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Richmond v. Richmond

Superior Court of Connecticut, Judicial District of Waterbury, Waterbury

October 29, 2015

Linda Richmond
v.
Frederick W. Richmond et al

MEMORANDUM OF DECISION AFTER COURT TRIAL

Wilson J. Trombley, Judge Trial Referee.

I. Nature and History of the Proceedings

A. The Initial Complaint

This case arises out of a one-car automobile accident that occurred on December 12, 2008, in Middlebury, Connecticut. In her initial three-count complaint, the plaintiff alleged that on said date she was a passenger in her husband's 2002 Chevrolet that was traveling in a westerly direction on Middlebury Road (Route 64), when he " lost control of said vehicle, causing [it] to strike the wire rope guide rail and/or hit four guide rail posts . . ." The plaintiff further alleges that as a result of said collision she sustained multiple injuries, some of which are permanent, and economic and noneconomic damages.

The first count was brought against her husband, the former defendant Frederick W. Richmond.[1] In paragraph 4, the plaintiff asserted that her injuries and other losses were caused by the negligence and carelessness of her husband in the operation of his vehicle in that, inter-alia, he failed to properly control the vehicle and, given the weather conditions at the time, operated said vehicle at an unreasonable speed.

The second count, which was the only remaining count at the commencement of the trial, was brought against the Commissioner of the state's Department of Transportation (DOT). In that count, the plaintiff alleged that the Commissioner was responsible for the maintenance of Route 64, in particular the area that caused her husband to lose control of the vehicle. In paragraph 4 of said count the plaintiff alleged that her husband, at approximately 6:24 P.M. on December 12, 2008, " encountered an area of ice caused by pooled water in the roadway due to a heavy rainstorm the night before." Although the plaintiff asserted in paragraph 10 that the action against the Commissioner was brought pursuant to General Statutes Section 13a-144, the so-called state defective highway statute, in paragraph 5 the plaintiff alleged that her injuries and other losses " were caused by the negligence and carelessness " of the agents and employees of the state DOT. (Emphasis added.) What followed were twenty-six specifications of negligence, including allegations that the DOT knew or should have known about the pooling of water in the area where the accident occurred, yet failed to take the necessary steps to remediate that alleged dangerous condition or warn the traveling public of the alleged defective condition at that portion of the highway before, due to a drop in temperature, the water froze, thereby causing the accident and the plaintiff's resultant injuries and losses.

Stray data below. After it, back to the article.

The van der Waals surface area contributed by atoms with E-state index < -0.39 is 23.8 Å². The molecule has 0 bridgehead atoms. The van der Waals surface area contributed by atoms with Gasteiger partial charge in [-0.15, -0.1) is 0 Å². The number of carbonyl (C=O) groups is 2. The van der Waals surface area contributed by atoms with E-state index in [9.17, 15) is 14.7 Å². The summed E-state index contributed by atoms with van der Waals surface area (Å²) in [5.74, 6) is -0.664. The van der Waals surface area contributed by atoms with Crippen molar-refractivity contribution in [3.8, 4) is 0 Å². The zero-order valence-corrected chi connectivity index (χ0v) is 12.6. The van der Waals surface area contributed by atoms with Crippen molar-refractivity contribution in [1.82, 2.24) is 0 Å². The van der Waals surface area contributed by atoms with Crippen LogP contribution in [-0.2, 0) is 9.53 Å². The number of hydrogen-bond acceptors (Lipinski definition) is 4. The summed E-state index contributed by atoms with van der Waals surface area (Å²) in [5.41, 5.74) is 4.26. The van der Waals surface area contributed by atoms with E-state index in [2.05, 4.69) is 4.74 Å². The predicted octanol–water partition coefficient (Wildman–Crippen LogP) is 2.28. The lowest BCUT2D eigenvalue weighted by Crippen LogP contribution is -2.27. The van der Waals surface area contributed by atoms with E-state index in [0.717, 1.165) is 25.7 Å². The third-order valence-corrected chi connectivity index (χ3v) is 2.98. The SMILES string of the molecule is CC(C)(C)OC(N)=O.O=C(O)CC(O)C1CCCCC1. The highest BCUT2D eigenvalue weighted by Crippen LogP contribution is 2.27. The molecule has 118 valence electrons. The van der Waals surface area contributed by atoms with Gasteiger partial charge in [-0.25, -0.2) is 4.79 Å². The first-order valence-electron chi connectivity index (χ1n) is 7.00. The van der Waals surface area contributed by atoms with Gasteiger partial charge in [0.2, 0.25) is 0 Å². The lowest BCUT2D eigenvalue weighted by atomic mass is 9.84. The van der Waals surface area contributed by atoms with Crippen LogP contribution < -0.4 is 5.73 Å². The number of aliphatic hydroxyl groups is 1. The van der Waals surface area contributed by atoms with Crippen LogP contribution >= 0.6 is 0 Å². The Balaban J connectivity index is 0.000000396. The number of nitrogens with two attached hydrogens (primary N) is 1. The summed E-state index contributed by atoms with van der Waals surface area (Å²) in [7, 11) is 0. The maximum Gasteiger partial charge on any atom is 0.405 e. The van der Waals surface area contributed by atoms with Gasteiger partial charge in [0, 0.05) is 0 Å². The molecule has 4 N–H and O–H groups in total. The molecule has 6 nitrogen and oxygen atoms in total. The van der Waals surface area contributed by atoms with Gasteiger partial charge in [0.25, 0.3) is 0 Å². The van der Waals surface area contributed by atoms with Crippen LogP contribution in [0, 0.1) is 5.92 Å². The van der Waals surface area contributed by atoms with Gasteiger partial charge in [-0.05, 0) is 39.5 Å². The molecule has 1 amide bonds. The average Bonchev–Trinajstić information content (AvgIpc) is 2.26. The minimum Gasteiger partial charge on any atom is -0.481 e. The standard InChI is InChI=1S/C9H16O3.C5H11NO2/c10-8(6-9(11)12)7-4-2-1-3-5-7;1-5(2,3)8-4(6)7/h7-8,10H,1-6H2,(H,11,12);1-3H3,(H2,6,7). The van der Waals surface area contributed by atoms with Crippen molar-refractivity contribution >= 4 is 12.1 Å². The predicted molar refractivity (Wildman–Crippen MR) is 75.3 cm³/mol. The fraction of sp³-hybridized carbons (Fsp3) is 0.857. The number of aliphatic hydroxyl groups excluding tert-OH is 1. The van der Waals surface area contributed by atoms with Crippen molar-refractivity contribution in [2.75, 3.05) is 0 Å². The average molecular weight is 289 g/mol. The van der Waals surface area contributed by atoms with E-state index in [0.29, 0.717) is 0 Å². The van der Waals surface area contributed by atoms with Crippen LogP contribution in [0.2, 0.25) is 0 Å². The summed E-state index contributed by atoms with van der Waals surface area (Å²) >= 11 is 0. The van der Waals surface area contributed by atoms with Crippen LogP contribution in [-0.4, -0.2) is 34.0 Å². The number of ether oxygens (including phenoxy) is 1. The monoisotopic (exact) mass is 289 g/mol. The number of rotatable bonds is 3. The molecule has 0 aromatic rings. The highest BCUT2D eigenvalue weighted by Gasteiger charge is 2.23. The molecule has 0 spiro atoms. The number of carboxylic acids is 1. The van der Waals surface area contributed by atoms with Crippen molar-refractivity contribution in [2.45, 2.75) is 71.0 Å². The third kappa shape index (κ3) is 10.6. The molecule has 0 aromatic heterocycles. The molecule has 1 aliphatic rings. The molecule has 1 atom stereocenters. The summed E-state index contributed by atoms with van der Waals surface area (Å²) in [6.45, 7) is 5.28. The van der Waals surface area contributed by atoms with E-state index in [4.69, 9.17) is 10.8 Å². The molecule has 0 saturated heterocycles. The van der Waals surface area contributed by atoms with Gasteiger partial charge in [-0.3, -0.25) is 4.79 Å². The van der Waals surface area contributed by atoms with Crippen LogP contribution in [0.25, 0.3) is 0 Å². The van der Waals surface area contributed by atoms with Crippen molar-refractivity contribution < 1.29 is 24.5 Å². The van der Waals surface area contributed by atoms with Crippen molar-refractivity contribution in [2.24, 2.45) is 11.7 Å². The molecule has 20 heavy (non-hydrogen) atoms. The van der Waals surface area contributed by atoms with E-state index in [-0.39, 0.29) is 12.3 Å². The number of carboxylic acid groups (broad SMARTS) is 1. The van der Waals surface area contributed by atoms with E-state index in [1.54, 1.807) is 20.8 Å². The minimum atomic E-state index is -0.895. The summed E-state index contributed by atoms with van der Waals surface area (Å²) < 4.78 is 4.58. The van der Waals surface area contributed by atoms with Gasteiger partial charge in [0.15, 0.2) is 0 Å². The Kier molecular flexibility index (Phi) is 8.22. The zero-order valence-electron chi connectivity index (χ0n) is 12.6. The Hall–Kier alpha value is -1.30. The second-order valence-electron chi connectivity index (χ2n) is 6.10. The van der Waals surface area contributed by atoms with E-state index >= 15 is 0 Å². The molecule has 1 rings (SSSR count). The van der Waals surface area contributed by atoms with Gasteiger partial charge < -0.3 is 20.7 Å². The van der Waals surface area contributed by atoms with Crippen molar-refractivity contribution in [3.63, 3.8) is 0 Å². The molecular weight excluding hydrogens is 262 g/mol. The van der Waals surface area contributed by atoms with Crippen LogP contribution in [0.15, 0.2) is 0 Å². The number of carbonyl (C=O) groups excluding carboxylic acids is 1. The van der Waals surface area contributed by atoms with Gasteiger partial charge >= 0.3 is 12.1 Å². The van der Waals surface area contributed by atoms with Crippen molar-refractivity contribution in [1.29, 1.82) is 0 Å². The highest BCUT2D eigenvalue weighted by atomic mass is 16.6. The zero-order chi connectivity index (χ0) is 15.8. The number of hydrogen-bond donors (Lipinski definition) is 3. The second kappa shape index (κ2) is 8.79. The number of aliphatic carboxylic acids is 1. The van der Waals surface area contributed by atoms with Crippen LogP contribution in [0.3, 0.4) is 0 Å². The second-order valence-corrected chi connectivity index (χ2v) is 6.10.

The third count of the initial complaint was brought against the town of Middlebury pursuant to General Statutes Section 13a-149, the municipal companion to the state's defective highway statute. In that count the plaintiff alleged that her injuries and other losses were due to the negligence and carelessness of the town's agents and employees. It likewise contained twenty-six specifications of negligence that were essentially identical to those lodged against the state DOT.[2]

B. The Operative Pleadings